The food is good on Chinese trains. Trolley-pushing vendors sell instant noodles and trays of meat, rice and vegetables. Hot water is available to make tea. The toilets are not so good. A metal basin in the ground with an aperture the size of a coin for whatever is deposited to be flushed through. I’ve seen a blocked train toilet before. It isn’t pretty.

Some train journeys here are really long. Our seven-hour trip is only a fraction of the distance this train will cover on its route from Guangzhou in China’s south to Beijing in its northeast. Some day I’d like to make that journey myself, to watch as the landscape gradually changes as the miles roll away and the climate shifts from subtropical to near-subarctic. But I’ll be doing it with a bed reservation.

Planes, Trains and Rollercoasters

The first time I stepped out of an airport in China it was below zero degrees, but the dry Beijing air meant it seemed quite a bit warmer than this compared to Britain. Later that day I stepped out of an airport in southern China and the air was almost unbearably thick, wet and hot.

So it was this time. Even standing in the queue for visa checks at Xiamen airport, I was uncomfortably warm in my t-shirt and shorts. It was even warmer as I sucked down a cigarette near the taxi rank outside. My back felt sticky and my forehead was damp within seconds. I never would have imagined myself, a fan of cold places, moving to a subtropical place. But here I was.

We got a cab to the train station and enjoyed the cooler air inside as we ate youtiao – kind of a long doughnut – and baozi – doughy dumplings filled with pork and bamboo.


Mingxing was in good form on the train. She shifted a young man from our seat, then got him to put his seat back up after he occupied the one right in front of us and reclined it to its fullest extent. Later, she got one of the staff to tell someone to turn the volume down on their tablet. The journey north was a pleasant one through a landscape of pointy, forested hills, watery fields of rice and buffalo, and tired-looking industrial towns.

We got to Nanchang in the early afternoon. Mingxing was taking part in a teaching competition here this weekend, so I had to stay here for a few days before I could finally go to Ganzhou, my new home. Nanchang is the capital of Jiangxi province, a city of a few million, I should imagine. However, its metropolitan credentials were called into question when the hotel we’d booked into turned us away because I’m foreign. We soon found another place up the road though.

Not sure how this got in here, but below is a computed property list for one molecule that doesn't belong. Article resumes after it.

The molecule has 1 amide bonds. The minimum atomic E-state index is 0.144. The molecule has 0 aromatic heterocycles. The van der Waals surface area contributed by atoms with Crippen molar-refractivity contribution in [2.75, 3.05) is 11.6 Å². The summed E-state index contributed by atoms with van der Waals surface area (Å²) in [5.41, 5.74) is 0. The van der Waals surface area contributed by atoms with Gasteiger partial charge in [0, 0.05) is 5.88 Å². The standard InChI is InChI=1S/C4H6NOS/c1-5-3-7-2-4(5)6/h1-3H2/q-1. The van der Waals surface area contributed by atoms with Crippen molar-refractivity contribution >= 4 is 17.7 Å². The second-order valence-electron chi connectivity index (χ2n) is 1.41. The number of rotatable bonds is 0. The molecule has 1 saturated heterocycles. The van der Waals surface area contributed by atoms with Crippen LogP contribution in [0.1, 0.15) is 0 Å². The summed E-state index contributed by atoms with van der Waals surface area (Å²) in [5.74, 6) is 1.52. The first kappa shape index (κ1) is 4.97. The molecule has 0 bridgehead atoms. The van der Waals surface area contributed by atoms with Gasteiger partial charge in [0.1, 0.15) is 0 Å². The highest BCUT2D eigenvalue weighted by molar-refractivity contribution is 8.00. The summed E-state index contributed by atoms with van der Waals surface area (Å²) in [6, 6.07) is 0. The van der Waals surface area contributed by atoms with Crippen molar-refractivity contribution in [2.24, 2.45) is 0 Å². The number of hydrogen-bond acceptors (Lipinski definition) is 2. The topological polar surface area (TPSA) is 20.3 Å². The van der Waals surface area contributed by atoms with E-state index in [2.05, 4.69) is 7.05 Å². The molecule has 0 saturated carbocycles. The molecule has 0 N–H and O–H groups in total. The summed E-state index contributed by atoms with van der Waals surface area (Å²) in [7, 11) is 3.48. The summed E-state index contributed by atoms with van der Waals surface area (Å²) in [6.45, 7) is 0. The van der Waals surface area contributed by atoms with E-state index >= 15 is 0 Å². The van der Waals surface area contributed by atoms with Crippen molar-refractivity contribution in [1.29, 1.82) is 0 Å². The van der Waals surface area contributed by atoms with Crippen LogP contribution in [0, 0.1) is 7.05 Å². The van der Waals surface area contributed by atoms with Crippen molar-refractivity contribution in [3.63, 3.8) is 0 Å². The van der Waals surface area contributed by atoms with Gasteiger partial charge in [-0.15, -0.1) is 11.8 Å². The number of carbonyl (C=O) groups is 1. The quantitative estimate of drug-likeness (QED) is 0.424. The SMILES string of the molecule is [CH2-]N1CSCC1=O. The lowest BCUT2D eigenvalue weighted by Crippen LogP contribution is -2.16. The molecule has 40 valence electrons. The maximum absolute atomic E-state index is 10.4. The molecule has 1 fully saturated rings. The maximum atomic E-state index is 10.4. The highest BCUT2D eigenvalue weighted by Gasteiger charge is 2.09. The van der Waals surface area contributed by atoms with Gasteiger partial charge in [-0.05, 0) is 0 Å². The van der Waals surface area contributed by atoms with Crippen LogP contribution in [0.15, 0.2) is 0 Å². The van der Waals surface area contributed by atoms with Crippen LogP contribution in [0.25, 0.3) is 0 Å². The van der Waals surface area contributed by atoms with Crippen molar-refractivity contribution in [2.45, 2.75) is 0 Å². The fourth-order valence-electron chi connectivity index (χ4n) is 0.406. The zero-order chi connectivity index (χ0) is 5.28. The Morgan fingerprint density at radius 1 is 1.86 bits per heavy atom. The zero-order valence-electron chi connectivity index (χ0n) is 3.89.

That night we found a little Sichuan restaurant and I happily wolfed down boiled fish in spicy oil with chillies, beef with celery and chillies, and cabbage with chillies. Advantage of moving to China #1 – when you want spicy food, you get spicy food. It cost 77 yuan – nine British pounds – and we couldn’t eat more than half of what they gave us.


Friday was a free day for us, so we got a taxi across the city to go to Wanda theme park. I regularly feel the urge to ride rollercoasters, but I hadn’t been on one for years. Thankfully, the park had three good ones. The first was a steel rollercoaster with a big first drop (apparently it’s the tallest ‘coaster in China). The second was the longest wooden rollercoaster in China, a rough, wild ride with lots of drops. The third was an inverted rollercoaster with loops and corkscrews. Best of all, I don’t think we queued for longer than ten minutes for anything.

On Saturday Mingxing gave her presentation in front of students and judges. Considering she’d had little chance to prepare, what with having had to collect me from Xiamen, she did well to place seventh out of 36 competitors, meaning she was through to the second round the next day. That afternoon we headed downtown and rode what a taxi driver later told us is the second-biggest ferris wheel in Asia, and later that night we went to the riverside to watch the nightly light show – the skyscrapers on either side of the river come to life in a display of pinks, blues, greens, reds, yellows, as an animated story plays on the side of them. To be honest, I have no idea what the story was about but the display was great.

The next day Mingxing had 30 minutes in which to improvise a 10-minute analysis of a text and a teaching plan to go with it. Not so much a test of teaching ability as a test of speech writing under pressure. But anyway, her final placing of 8th, out of a province-wide competition of 36, was good. The 90-minute award ceremony afterwards, complete with bafflingly inappropriate songs and interminable speeches in Mandarin from university staff, was less so.

There was just time for us to have a quick dinner with some of her colleagues and other assorted university types before heading to the train station for the sleeper train down to Ganzhou. Finally I was going “home”.